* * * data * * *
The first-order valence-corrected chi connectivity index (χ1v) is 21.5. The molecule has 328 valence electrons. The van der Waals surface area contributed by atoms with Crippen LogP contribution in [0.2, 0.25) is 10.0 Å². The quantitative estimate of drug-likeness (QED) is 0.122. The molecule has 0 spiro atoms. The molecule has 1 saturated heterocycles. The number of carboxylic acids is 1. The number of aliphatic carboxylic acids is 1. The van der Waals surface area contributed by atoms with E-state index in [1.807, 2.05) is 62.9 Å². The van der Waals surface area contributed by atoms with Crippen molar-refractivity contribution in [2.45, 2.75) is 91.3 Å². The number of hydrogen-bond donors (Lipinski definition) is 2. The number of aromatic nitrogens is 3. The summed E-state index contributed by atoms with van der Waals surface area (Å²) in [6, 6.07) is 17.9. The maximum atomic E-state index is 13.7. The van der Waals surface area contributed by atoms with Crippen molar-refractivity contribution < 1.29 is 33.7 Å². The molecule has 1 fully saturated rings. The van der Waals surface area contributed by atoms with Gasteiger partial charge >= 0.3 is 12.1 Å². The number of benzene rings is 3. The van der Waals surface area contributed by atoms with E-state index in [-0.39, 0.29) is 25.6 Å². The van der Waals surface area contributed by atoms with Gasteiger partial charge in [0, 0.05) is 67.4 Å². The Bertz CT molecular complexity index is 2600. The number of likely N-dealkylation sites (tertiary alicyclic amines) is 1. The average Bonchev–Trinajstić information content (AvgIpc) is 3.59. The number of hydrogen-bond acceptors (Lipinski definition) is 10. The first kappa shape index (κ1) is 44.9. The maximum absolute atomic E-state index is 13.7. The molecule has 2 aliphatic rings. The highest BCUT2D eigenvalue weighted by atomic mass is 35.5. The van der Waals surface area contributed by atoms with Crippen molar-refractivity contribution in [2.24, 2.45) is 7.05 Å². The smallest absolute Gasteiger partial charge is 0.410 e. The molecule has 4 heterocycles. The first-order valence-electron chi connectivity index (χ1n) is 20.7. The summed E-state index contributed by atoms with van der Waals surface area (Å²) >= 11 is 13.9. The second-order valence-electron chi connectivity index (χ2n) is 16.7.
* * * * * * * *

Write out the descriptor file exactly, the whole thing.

The first-order valence-corrected chi connectivity index (χ1v) is 21.5. The molecule has 328 valence electrons. The van der Waals surface area contributed by atoms with Crippen LogP contribution in [0.2, 0.25) is 10.0 Å². The quantitative estimate of drug-likeness (QED) is 0.122. The molecule has 0 spiro atoms. The molecule has 1 saturated heterocycles. The number of carboxylic acids is 1. The number of aliphatic carboxylic acids is 1. The van der Waals surface area contributed by atoms with E-state index in [1.807, 2.05) is 62.9 Å². The van der Waals surface area contributed by atoms with Crippen molar-refractivity contribution in [2.45, 2.75) is 91.3 Å². The number of hydrogen-bond donors (Lipinski definition) is 2. The number of aromatic nitrogens is 3. The summed E-state index contributed by atoms with van der Waals surface area (Å²) in [6, 6.07) is 17.9. The maximum atomic E-state index is 13.7. The van der Waals surface area contributed by atoms with Crippen molar-refractivity contribution < 1.29 is 33.7 Å². The molecule has 1 fully saturated rings. The van der Waals surface area contributed by atoms with Gasteiger partial charge >= 0.3 is 12.1 Å². The number of benzene rings is 3. The van der Waals surface area contributed by atoms with E-state index in [-0.39, 0.29) is 25.6 Å². The van der Waals surface area contributed by atoms with Gasteiger partial charge in [0, 0.05) is 67.4 Å². The Bertz CT molecular complexity index is 2600. The number of likely N-dealkylation sites (tertiary alicyclic amines) is 1. The average Bonchev–Trinajstić information content (AvgIpc) is 3.59. The number of hydrogen-bond acceptors (Lipinski definition) is 10. The first kappa shape index (κ1) is 44.9. The maximum absolute atomic E-state index is 13.7. The molecule has 2 aliphatic rings. The highest BCUT2D eigenvalue weighted by atomic mass is 35.5. The van der Waals surface area contributed by atoms with Crippen molar-refractivity contribution in [2.24, 2.45) is 7.05 Å². The smallest absolute Gasteiger partial charge is 0.410 e. The molecule has 4 heterocycles. The first-order valence-electron chi connectivity index (χ1n) is 20.7. The summed E-state index contributed by atoms with van der Waals surface area (Å²) >= 11 is 13.9. The second-order valence-electron chi connectivity index (χ2n) is 16.7.